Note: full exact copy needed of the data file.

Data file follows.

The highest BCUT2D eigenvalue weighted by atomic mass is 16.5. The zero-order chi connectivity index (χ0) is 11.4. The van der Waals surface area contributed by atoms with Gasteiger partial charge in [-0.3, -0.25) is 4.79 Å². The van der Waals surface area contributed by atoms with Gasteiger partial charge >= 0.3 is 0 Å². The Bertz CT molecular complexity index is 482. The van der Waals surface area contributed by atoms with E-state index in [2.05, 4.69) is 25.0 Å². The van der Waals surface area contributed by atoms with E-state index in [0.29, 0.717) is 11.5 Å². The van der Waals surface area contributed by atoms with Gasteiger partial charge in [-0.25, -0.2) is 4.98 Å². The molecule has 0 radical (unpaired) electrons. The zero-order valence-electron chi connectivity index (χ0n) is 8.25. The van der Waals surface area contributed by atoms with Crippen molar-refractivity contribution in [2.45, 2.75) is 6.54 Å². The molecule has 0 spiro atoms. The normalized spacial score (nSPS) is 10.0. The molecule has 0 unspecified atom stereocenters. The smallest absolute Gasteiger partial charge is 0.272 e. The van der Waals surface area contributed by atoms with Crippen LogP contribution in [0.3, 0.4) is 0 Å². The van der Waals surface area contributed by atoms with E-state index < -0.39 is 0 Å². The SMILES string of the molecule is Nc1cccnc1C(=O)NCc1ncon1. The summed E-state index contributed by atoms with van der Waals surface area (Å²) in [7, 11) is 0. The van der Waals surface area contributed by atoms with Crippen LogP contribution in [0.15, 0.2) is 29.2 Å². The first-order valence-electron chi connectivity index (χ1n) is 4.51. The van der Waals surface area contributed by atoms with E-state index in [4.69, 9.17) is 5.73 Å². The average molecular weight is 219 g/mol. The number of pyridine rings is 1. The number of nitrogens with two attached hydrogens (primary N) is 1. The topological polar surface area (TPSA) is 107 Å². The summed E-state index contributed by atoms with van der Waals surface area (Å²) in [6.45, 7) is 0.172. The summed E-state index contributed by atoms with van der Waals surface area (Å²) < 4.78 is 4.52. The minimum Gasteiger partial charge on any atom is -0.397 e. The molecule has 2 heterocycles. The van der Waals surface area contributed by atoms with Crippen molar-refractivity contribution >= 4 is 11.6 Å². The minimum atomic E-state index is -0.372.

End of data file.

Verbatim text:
The highest BCUT2D eigenvalue weighted by atomic mass is 16.5. The zero-order chi connectivity index (χ0) is 11.4. The van der Waals surface area contributed by atoms with Gasteiger partial charge in [-0.3, -0.25) is 4.79 Å². The van der Waals surface area contributed by atoms with Gasteiger partial charge >= 0.3 is 0 Å². The Bertz CT molecular complexity index is 482. The van der Waals surface area contributed by atoms with E-state index in [2.05, 4.69) is 25.0 Å². The van der Waals surface area contributed by atoms with E-state index in [0.29, 0.717) is 11.5 Å². The van der Waals surface area contributed by atoms with Gasteiger partial charge in [-0.25, -0.2) is 4.98 Å². The molecule has 0 radical (unpaired) electrons. The zero-order valence-electron chi connectivity index (χ0n) is 8.25. The van der Waals surface area contributed by atoms with Crippen molar-refractivity contribution in [2.45, 2.75) is 6.54 Å². The molecule has 0 spiro atoms. The normalized spacial score (nSPS) is 10.0. The molecule has 0 unspecified atom stereocenters. The smallest absolute Gasteiger partial charge is 0.272 e. The van der Waals surface area contributed by atoms with Crippen LogP contribution in [0.3, 0.4) is 0 Å². The van der Waals surface area contributed by atoms with E-state index < -0.39 is 0 Å². The SMILES string of the molecule is Nc1cccnc1C(=O)NCc1ncon1. The summed E-state index contributed by atoms with van der Waals surface area (Å²) in [7, 11) is 0. The van der Waals surface area contributed by atoms with Crippen LogP contribution in [0.15, 0.2) is 29.2 Å². The first-order valence-electron chi connectivity index (χ1n) is 4.51. The van der Waals surface area contributed by atoms with E-state index in [4.69, 9.17) is 5.73 Å². The average molecular weight is 219 g/mol. The number of pyridine rings is 1. The number of nitrogens with two attached hydrogens (primary N) is 1. The topological polar surface area (TPSA) is 107 Å². The summed E-state index contributed by atoms with van der Waals surface area (Å²) in [6.45, 7) is 0.172. The summed E-state index contributed by atoms with van der Waals surface area (Å²) < 4.78 is 4.52. The minimum Gasteiger partial charge on any atom is -0.397 e. The molecule has 2 heterocycles. The van der Waals surface area contributed by atoms with Crippen molar-refractivity contribution >= 4 is 11.6 Å². The minimum atomic E-state index is -0.372.